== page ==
Algis' Memories

dad with coat

When I think of my father, I think of a tall, thin man wearing a brown hat and smoking a pipe. He often had a whimsical or bemused expression on his face.  When I first saw Jacques Tati in Mon Oncle, I was reminded of my father.

He was an interesting person and an interesting parent. A writer of fiction and essays, a psychiatrist, a painter, a photographer, and someone who liked to discuss ideas with students. Fleeing Lithuania in his early twenties as the occupying Russian troops advanced, he made his way to Germany and eventually came to America, making a career as a psychiatrist and raising a family. He and his fellow Lithuanians struggled to keep their country's history and culture alive, and did what they could to once again secure its freedom. Nevertheless, he never again saw the country that he had been born in. I could only surmise what this meant to him by his dedication to the Lithuanian emigre community and the fact that he returned to the scenes of his youth again and again in his paintings.

My fondest childhood memories are of him with me and my sister, lying on the living room rug, reading comics in the Sunday paper. My favorite memory was of me being clever little Mickey Mouse and my father being Goofy. I laughed and laughed, and felt smart and important. He drew street scenes of Kaunas and Vienna in pastels on the walls of our house, creating a magical world. There was always music playing in the house. A package of records arrived from New York almost every week – classical music recordings and the latest jazz albums. He loved “The Three Penny Opera” and the beatnik poets. I was too young to really understand them but I often went to the bookshelves and read Freud, Jung, Kazantzakis,  and analyses of the life of Christ, as well as looking through the art books. His was a world of ideas. He loved discussing life, philosophy and politics with students. I wish I had been old enough to discuss those things with him before his untimely death.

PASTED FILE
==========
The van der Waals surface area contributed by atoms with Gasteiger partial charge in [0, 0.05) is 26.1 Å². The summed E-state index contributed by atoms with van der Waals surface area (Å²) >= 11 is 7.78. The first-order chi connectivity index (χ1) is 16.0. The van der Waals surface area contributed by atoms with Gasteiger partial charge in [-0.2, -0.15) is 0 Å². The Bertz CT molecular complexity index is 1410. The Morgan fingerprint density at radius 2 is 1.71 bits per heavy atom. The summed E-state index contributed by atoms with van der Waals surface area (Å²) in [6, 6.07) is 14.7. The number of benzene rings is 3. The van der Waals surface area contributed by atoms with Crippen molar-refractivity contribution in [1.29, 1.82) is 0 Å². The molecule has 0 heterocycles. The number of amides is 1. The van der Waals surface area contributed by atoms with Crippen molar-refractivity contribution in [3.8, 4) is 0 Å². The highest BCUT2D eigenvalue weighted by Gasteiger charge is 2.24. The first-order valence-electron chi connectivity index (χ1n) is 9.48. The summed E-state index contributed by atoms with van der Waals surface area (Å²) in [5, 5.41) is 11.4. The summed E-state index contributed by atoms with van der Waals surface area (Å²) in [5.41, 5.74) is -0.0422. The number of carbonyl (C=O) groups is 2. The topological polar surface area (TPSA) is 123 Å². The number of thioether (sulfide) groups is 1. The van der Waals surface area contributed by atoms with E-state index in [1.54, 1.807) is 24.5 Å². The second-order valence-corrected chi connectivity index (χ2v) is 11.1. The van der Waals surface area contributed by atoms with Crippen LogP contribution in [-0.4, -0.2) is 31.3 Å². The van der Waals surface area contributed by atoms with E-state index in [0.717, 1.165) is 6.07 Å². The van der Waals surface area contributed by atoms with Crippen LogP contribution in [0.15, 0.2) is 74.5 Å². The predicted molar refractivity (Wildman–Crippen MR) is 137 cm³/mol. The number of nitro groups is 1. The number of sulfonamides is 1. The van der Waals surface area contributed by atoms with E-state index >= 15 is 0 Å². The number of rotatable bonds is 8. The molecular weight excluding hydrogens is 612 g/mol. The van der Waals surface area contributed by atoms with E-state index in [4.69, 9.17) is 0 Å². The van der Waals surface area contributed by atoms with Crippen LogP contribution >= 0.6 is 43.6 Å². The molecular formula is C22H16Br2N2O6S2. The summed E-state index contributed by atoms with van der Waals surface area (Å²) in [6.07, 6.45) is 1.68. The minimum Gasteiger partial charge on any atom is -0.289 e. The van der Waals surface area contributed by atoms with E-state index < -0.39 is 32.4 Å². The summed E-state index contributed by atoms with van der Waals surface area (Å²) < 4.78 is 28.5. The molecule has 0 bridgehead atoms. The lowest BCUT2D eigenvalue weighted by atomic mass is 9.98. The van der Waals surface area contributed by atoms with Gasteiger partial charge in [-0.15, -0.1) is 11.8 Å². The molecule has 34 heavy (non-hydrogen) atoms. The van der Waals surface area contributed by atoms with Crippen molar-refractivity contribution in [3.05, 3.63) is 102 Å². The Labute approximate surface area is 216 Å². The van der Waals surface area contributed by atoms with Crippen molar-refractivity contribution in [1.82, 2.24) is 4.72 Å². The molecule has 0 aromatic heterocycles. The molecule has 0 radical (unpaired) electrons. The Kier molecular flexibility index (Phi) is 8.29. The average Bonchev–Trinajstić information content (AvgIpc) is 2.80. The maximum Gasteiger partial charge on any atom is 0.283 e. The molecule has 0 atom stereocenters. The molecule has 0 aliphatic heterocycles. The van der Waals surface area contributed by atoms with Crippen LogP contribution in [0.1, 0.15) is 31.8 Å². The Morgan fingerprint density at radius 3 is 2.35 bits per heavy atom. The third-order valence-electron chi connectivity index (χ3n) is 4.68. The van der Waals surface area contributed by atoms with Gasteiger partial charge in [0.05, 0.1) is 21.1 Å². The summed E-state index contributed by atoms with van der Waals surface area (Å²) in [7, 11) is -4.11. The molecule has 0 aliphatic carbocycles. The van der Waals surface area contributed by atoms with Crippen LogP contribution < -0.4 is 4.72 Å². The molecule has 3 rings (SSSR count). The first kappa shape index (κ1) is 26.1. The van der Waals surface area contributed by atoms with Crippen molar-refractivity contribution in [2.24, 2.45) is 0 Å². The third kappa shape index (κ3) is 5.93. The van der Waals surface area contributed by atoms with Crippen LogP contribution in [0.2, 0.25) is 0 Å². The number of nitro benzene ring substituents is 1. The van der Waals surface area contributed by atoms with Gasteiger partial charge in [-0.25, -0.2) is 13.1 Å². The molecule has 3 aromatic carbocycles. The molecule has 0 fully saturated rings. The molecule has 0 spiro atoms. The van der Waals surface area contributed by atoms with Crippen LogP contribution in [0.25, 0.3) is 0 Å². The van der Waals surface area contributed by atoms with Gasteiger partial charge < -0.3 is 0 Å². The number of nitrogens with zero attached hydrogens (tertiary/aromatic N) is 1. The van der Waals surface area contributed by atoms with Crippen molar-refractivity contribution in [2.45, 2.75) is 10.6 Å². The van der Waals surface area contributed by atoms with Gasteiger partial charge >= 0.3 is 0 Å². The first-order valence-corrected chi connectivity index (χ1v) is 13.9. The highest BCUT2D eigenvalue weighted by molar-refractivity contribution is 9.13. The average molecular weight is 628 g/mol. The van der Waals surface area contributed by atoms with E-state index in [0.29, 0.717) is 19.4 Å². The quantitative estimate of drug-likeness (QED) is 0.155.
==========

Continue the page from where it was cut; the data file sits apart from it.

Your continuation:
I sometimes went on photographic expeditions with my father. He had a small Rolleicord twin-lens reflex camera and would go wandering in the neighborhoods and woods of Detroit, taking photographs to serve as possible subject matter for his paintings. I particularly remember one photograph in a small Italian restaurant. He sat at a table with a red checkered table cloth, hat on his head, pipe in his mouth, several bottles of beer in front of him as atmospheric props. The light came from the large window and there were posters on the walls. Years later, when I lived in New York and particularly when I visited Paris, Kaunas and Vilnius, I realized that he was remembering the cafes of his youth.

My father was a kind and gentle man. I remember visiting him once at the hospital where he was a psychiatrist. I was perhaps 12 at the time. A janitor came up to me and remarked that my father always stopped and had a chat with him in the mornings. An old white-haired woman took me aside and showed off her hairdo, saying it was wonderful that my father had brought in a beautician to do the hair of the women there. These were small things but showed that people truly mattered to him.